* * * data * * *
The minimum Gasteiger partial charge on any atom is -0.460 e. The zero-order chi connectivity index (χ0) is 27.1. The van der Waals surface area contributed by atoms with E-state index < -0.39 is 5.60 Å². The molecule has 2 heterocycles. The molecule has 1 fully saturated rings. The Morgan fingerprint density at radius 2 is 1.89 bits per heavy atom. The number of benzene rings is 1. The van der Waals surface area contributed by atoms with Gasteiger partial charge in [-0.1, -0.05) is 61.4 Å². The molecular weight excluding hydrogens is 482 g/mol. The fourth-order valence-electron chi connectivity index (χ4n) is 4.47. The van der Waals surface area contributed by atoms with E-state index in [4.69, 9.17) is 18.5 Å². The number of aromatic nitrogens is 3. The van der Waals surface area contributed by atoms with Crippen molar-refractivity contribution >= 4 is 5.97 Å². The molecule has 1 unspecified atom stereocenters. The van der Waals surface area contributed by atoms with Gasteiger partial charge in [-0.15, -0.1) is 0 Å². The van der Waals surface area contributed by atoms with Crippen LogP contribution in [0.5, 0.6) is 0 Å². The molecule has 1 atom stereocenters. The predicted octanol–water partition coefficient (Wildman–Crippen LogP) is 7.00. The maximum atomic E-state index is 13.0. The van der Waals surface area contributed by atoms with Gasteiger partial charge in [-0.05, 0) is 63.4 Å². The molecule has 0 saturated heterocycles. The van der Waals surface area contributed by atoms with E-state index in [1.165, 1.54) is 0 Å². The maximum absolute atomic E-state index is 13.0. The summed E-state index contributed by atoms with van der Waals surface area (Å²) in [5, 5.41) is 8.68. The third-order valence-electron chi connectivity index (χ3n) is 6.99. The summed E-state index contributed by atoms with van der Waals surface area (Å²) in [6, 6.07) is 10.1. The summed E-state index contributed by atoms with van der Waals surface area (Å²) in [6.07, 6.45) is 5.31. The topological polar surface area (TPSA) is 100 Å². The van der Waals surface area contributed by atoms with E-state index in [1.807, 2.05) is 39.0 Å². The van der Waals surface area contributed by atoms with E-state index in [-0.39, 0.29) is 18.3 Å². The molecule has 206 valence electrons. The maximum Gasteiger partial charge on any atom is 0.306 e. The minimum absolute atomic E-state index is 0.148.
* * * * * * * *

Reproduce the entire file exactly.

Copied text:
The minimum Gasteiger partial charge on any atom is -0.460 e. The zero-order chi connectivity index (χ0) is 27.1. The van der Waals surface area contributed by atoms with E-state index < -0.39 is 5.60 Å². The molecule has 2 heterocycles. The molecule has 1 fully saturated rings. The Morgan fingerprint density at radius 2 is 1.89 bits per heavy atom. The number of benzene rings is 1. The van der Waals surface area contributed by atoms with Gasteiger partial charge in [-0.1, -0.05) is 61.4 Å². The molecular weight excluding hydrogens is 482 g/mol. The fourth-order valence-electron chi connectivity index (χ4n) is 4.47. The van der Waals surface area contributed by atoms with E-state index in [4.69, 9.17) is 18.5 Å². The number of aromatic nitrogens is 3. The van der Waals surface area contributed by atoms with Crippen molar-refractivity contribution >= 4 is 5.97 Å². The molecule has 1 unspecified atom stereocenters. The van der Waals surface area contributed by atoms with Gasteiger partial charge in [-0.15, -0.1) is 0 Å². The van der Waals surface area contributed by atoms with Crippen LogP contribution in [0.5, 0.6) is 0 Å². The molecule has 1 atom stereocenters. The predicted octanol–water partition coefficient (Wildman–Crippen LogP) is 7.00. The maximum atomic E-state index is 13.0. The van der Waals surface area contributed by atoms with Gasteiger partial charge in [-0.05, 0) is 63.4 Å². The molecule has 0 saturated heterocycles. The van der Waals surface area contributed by atoms with E-state index in [1.165, 1.54) is 0 Å². The maximum absolute atomic E-state index is 13.0. The summed E-state index contributed by atoms with van der Waals surface area (Å²) in [5, 5.41) is 8.68. The third-order valence-electron chi connectivity index (χ3n) is 6.99. The summed E-state index contributed by atoms with van der Waals surface area (Å²) in [6, 6.07) is 10.1. The summed E-state index contributed by atoms with van der Waals surface area (Å²) in [6.07, 6.45) is 5.31. The topological polar surface area (TPSA) is 100 Å². The van der Waals surface area contributed by atoms with E-state index in [1.807, 2.05) is 39.0 Å². The van der Waals surface area contributed by atoms with E-state index in [-0.39, 0.29) is 18.3 Å². The molecule has 206 valence electrons. The maximum Gasteiger partial charge on any atom is 0.306 e. The minimum absolute atomic E-state index is 0.148.